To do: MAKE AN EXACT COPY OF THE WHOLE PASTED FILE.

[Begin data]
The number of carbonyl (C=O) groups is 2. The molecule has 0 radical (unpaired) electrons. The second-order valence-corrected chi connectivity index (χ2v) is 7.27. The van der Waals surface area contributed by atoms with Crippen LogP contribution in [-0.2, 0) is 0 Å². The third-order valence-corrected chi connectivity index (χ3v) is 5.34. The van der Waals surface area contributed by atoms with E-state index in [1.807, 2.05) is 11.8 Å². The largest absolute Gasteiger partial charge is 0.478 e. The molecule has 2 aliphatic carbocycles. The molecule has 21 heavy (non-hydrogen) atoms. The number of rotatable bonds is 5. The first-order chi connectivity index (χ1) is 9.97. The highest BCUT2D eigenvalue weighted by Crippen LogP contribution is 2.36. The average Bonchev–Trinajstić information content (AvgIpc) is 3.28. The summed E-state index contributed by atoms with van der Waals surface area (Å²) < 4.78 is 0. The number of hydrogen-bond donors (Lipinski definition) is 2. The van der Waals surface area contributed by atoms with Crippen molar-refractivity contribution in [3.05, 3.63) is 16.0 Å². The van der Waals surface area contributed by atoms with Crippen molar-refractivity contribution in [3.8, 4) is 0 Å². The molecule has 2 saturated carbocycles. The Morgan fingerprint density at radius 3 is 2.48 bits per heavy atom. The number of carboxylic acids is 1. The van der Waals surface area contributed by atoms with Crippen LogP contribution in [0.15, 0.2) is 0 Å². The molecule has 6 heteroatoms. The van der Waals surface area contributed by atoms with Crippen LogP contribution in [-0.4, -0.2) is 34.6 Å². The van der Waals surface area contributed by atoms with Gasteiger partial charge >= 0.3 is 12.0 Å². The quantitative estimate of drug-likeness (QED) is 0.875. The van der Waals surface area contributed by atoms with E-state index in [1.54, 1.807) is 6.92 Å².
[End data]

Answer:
The number of carbonyl (C=O) groups is 2. The molecule has 0 radical (unpaired) electrons. The second-order valence-corrected chi connectivity index (χ2v) is 7.27. The van der Waals surface area contributed by atoms with Crippen LogP contribution in [-0.2, 0) is 0 Å². The third-order valence-corrected chi connectivity index (χ3v) is 5.34. The van der Waals surface area contributed by atoms with E-state index in [1.807, 2.05) is 11.8 Å². The largest absolute Gasteiger partial charge is 0.478 e. The molecule has 2 aliphatic carbocycles. The molecule has 21 heavy (non-hydrogen) atoms. The number of rotatable bonds is 5. The first-order chi connectivity index (χ1) is 9.97. The highest BCUT2D eigenvalue weighted by Crippen LogP contribution is 2.36. The average Bonchev–Trinajstić information content (AvgIpc) is 3.28. The summed E-state index contributed by atoms with van der Waals surface area (Å²) < 4.78 is 0. The number of hydrogen-bond donors (Lipinski definition) is 2. The van der Waals surface area contributed by atoms with Crippen molar-refractivity contribution in [3.05, 3.63) is 16.0 Å². The van der Waals surface area contributed by atoms with Crippen molar-refractivity contribution in [3.8, 4) is 0 Å². The molecule has 2 saturated carbocycles. The Morgan fingerprint density at radius 3 is 2.48 bits per heavy atom. The number of carboxylic acids is 1. The van der Waals surface area contributed by atoms with Crippen LogP contribution in [0.15, 0.2) is 0 Å². The molecule has 6 heteroatoms. The van der Waals surface area contributed by atoms with Crippen LogP contribution in [-0.4, -0.2) is 34.6 Å². The van der Waals surface area contributed by atoms with Gasteiger partial charge >= 0.3 is 12.0 Å². The quantitative estimate of drug-likeness (QED) is 0.875. The van der Waals surface area contributed by atoms with E-state index in [1.54, 1.807) is 6.92 Å².